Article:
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Media Literacy: Focusing the lens on Latin America Dr. Srividya Ramasubramanian Department of Communication Texas A&M University.

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Presentation on theme: "Media Literacy: Focusing the lens on Latin America Dr. Srividya Ramasubramanian Department of Communication Texas A&M University."— Presentation transcript:

1 Media Literacy: Focusing the lens on Latin America Dr. Srividya Ramasubramanian Department of Communication Texas A&M University

2 Global citizenship and media literacy Media shape values, influencing our opinions, and constructing our worldviews Effective, active, and empowered citizens in a global multimedia community Media literacy focuses on fostering active inquiry and critical thinking skills about the media messages that we receive and create

3 Global citizenship and media literacy Part One: Media flows between Latin America and U.S – television and film industries Part Two: Critical analysis of U.S media representations of Latin America

4 Main Principles of Media Literacy 1. Active inquiry and critical thinking about the messages we receive and create. 2. “Literacy” applied to all forms of media. 3. Builds and reinforces skills for learners of all ages. 4. Integrated, interactive, and repeated practice. Alliance for a Media Literate America

5 Main Principles of Media Literacy 4. Develops informed, reflective and engaged participation essential for a democratic society 5. Recognizes that media are a part of culture and function as agents of socialization 6. Affirms that people use their individual skills, beliefs and experiences to construct their own meanings from media messages Alliance for a Media Literate America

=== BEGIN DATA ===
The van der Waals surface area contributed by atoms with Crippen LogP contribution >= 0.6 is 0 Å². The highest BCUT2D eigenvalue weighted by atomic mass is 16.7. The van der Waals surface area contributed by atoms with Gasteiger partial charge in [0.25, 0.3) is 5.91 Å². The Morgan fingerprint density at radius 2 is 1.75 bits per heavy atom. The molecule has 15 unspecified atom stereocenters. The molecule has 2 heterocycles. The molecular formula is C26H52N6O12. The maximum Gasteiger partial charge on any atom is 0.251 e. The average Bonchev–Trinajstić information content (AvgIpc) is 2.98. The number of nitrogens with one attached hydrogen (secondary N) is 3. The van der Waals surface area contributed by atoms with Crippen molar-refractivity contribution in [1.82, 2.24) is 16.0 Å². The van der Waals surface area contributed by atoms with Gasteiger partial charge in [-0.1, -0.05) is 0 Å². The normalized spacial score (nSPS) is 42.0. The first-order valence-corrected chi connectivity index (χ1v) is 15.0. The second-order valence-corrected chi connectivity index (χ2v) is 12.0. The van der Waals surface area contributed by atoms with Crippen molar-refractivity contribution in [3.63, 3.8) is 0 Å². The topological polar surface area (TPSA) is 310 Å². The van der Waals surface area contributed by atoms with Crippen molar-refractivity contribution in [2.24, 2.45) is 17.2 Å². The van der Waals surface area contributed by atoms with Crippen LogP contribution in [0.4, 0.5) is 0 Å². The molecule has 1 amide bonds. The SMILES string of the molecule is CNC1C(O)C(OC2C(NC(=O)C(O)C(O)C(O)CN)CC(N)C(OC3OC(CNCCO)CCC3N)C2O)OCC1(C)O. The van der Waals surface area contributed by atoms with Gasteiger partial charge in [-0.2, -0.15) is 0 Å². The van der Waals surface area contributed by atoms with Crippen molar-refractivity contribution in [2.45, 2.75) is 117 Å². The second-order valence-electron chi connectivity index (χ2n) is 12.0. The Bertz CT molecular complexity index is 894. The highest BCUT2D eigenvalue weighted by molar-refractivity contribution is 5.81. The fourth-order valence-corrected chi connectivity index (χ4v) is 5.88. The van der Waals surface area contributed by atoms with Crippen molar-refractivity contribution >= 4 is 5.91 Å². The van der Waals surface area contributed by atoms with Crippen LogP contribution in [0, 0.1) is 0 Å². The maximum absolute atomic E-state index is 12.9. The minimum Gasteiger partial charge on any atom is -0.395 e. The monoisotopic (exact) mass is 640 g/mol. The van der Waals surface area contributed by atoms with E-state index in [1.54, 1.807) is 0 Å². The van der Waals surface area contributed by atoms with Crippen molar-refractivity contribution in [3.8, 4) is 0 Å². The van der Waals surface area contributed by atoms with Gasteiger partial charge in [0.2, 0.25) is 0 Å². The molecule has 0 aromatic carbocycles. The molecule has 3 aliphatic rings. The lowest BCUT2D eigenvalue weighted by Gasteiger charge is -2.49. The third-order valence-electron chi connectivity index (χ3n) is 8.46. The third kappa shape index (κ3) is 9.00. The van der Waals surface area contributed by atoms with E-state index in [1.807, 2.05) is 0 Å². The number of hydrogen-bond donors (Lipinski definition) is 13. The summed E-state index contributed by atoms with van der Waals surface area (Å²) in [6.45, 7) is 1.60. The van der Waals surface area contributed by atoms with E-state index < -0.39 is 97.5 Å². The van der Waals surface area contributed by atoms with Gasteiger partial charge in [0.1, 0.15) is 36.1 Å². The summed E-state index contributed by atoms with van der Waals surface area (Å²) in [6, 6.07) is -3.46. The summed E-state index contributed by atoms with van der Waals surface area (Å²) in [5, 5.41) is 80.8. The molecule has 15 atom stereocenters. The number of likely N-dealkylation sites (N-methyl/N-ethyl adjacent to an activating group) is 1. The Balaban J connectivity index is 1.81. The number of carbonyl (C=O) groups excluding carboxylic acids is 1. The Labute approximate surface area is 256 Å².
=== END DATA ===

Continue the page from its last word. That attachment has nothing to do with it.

6 What Media Literacy is Not Replacing students’ perspectives with someone else’s Sharing a critique of media without also sharing skills to critically analyze media Teaching students to think critically without also teaching skills of expression or vice versa Using media literacy videos, films, books or other curriculum materials as a substitute for teaching critical inquiry skills Alliance for a Media Literate America

7 What Media Literacy is Not Simply using media in the classroom Asking IF there is a bias in a particular message (since all media messages are biased), but rather, what the substance, source, and significance of a bias might be About accepting oversimplifications or overgeneralizations about media or any other topic About restricting or reducing complex debates to two sides Alliance for a Media Literate America

8 Key Questions to Ask when Analyzing Media Messages Authors and Audiences Authorship: Who made this message? Purpose: Why was this made? Economics: Who paid for this? Impact: Who might benefit from this message? Who might be harmed? Why might this message matter to me? Response: What kinds of actions might I take in response to this message? Messages and Meanings Content: What is this about? What ideas, values, information and point of view are overt? Implied? What is left out of this message that is important to know? Techniques: What techniques are used? Why were those techniques used? How do they communicate the message? Interpretations: How might different people understand this message differently? What do I learn about myself from my reaction or interpretation? Representations and Reality Context: When was this made? Where or how was it shared with the public? Credibility: Is this fact, opinion, or something else? How credible is this (and what makes you think that)? What are the sources of the information, ideas, or assertions? Alliance for a Media Literate America

9 Part One: Media flow patterns between U.S and Latin America The Case of Television and Film Industries

10 Cultural imperialism versus proximity Cultural imperialism Richer, mightier countries dominate media content of subordinating countries Cultural proximity Media audiences prefer local over foreign programs Asymmetric interdependence (Straubhaar, 1994)